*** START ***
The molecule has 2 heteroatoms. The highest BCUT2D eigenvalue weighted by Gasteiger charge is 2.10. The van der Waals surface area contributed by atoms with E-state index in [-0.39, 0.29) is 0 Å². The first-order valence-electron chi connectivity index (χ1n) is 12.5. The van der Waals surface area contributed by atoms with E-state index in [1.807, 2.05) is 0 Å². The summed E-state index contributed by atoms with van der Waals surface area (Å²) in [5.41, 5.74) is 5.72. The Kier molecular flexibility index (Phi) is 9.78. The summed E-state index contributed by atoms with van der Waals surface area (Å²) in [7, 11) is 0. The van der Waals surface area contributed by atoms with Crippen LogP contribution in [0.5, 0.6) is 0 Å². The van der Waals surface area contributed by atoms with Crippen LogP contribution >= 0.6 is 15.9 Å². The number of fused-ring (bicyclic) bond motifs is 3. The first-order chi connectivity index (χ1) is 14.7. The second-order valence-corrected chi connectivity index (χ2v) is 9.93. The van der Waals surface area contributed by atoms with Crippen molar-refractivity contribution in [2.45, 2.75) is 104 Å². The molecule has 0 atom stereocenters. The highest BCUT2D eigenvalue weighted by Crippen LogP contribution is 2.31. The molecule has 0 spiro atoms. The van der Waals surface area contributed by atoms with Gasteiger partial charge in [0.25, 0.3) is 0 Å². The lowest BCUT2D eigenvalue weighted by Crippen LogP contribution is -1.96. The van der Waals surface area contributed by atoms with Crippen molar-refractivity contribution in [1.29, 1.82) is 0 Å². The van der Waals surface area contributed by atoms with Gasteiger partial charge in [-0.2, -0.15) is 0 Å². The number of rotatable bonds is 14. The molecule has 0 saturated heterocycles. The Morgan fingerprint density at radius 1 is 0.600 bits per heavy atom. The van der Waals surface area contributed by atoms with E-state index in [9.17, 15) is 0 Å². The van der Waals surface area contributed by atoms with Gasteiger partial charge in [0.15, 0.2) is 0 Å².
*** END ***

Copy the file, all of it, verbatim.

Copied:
The molecule has 2 heteroatoms. The highest BCUT2D eigenvalue weighted by Gasteiger charge is 2.10. The van der Waals surface area contributed by atoms with E-state index in [-0.39, 0.29) is 0 Å². The first-order valence-electron chi connectivity index (χ1n) is 12.5. The van der Waals surface area contributed by atoms with E-state index in [1.807, 2.05) is 0 Å². The summed E-state index contributed by atoms with van der Waals surface area (Å²) in [5.41, 5.74) is 5.72. The Kier molecular flexibility index (Phi) is 9.78. The summed E-state index contributed by atoms with van der Waals surface area (Å²) in [7, 11) is 0. The van der Waals surface area contributed by atoms with Crippen LogP contribution in [0.5, 0.6) is 0 Å². The van der Waals surface area contributed by atoms with Crippen LogP contribution >= 0.6 is 15.9 Å². The number of fused-ring (bicyclic) bond motifs is 3. The first-order chi connectivity index (χ1) is 14.7. The second-order valence-corrected chi connectivity index (χ2v) is 9.93. The van der Waals surface area contributed by atoms with Crippen molar-refractivity contribution in [2.45, 2.75) is 104 Å². The molecule has 0 atom stereocenters. The highest BCUT2D eigenvalue weighted by Crippen LogP contribution is 2.31. The molecule has 0 spiro atoms. The van der Waals surface area contributed by atoms with Gasteiger partial charge in [0.25, 0.3) is 0 Å². The lowest BCUT2D eigenvalue weighted by Crippen LogP contribution is -1.96. The van der Waals surface area contributed by atoms with Crippen molar-refractivity contribution in [1.29, 1.82) is 0 Å². The van der Waals surface area contributed by atoms with Gasteiger partial charge in [-0.2, -0.15) is 0 Å². The number of rotatable bonds is 14. The molecule has 0 saturated heterocycles. The Morgan fingerprint density at radius 1 is 0.600 bits per heavy atom. The van der Waals surface area contributed by atoms with E-state index in [9.17, 15) is 0 Å². The van der Waals surface area contributed by atoms with Gasteiger partial charge in [0.15, 0.2) is 0 Å².